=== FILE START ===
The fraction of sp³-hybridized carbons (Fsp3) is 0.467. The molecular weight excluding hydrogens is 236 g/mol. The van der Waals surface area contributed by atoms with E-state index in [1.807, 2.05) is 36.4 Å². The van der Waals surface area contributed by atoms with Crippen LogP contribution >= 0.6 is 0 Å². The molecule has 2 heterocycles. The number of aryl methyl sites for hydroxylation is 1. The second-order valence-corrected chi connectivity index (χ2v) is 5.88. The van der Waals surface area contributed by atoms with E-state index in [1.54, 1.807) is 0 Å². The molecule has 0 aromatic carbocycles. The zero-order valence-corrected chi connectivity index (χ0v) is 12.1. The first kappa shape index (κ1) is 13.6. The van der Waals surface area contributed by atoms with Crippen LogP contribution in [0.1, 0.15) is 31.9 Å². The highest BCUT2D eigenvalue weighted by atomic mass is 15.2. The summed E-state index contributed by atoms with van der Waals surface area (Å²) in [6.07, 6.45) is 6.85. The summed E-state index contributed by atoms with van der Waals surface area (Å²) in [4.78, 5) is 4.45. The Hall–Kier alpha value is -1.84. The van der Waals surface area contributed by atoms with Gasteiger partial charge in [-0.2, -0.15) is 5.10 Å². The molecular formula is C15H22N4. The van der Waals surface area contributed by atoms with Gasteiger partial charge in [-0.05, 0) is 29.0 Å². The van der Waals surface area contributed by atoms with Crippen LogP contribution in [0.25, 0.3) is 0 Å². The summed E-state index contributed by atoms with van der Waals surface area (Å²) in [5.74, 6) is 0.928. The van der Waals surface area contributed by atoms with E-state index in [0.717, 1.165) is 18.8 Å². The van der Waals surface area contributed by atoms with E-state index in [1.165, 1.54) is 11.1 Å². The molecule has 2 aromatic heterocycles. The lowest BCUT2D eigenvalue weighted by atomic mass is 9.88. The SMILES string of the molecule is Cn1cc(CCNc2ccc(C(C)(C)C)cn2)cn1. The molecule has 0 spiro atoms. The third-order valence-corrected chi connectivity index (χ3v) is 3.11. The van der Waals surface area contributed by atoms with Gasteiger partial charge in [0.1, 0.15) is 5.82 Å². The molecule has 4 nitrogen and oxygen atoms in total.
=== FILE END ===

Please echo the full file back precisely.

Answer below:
The fraction of sp³-hybridized carbons (Fsp3) is 0.467. The molecular weight excluding hydrogens is 236 g/mol. The van der Waals surface area contributed by atoms with E-state index in [1.807, 2.05) is 36.4 Å². The van der Waals surface area contributed by atoms with Crippen LogP contribution >= 0.6 is 0 Å². The molecule has 2 heterocycles. The number of aryl methyl sites for hydroxylation is 1. The second-order valence-corrected chi connectivity index (χ2v) is 5.88. The van der Waals surface area contributed by atoms with E-state index in [1.54, 1.807) is 0 Å². The molecule has 0 aromatic carbocycles. The zero-order valence-corrected chi connectivity index (χ0v) is 12.1. The first kappa shape index (κ1) is 13.6. The van der Waals surface area contributed by atoms with Crippen LogP contribution in [0.1, 0.15) is 31.9 Å². The highest BCUT2D eigenvalue weighted by atomic mass is 15.2. The summed E-state index contributed by atoms with van der Waals surface area (Å²) in [6.07, 6.45) is 6.85. The summed E-state index contributed by atoms with van der Waals surface area (Å²) in [4.78, 5) is 4.45. The Hall–Kier alpha value is -1.84. The van der Waals surface area contributed by atoms with Gasteiger partial charge in [-0.2, -0.15) is 5.10 Å². The molecular formula is C15H22N4. The van der Waals surface area contributed by atoms with Gasteiger partial charge in [-0.05, 0) is 29.0 Å². The van der Waals surface area contributed by atoms with Crippen LogP contribution in [0.25, 0.3) is 0 Å². The summed E-state index contributed by atoms with van der Waals surface area (Å²) in [5.74, 6) is 0.928. The van der Waals surface area contributed by atoms with E-state index in [0.717, 1.165) is 18.8 Å². The van der Waals surface area contributed by atoms with E-state index in [1.165, 1.54) is 11.1 Å². The molecule has 2 aromatic heterocycles. The lowest BCUT2D eigenvalue weighted by atomic mass is 9.88. The SMILES string of the molecule is Cn1cc(CCNc2ccc(C(C)(C)C)cn2)cn1. The molecule has 0 spiro atoms. The third-order valence-corrected chi connectivity index (χ3v) is 3.11. The van der Waals surface area contributed by atoms with Gasteiger partial charge in [0.1, 0.15) is 5.82 Å². The molecule has 4 nitrogen and oxygen atoms in total.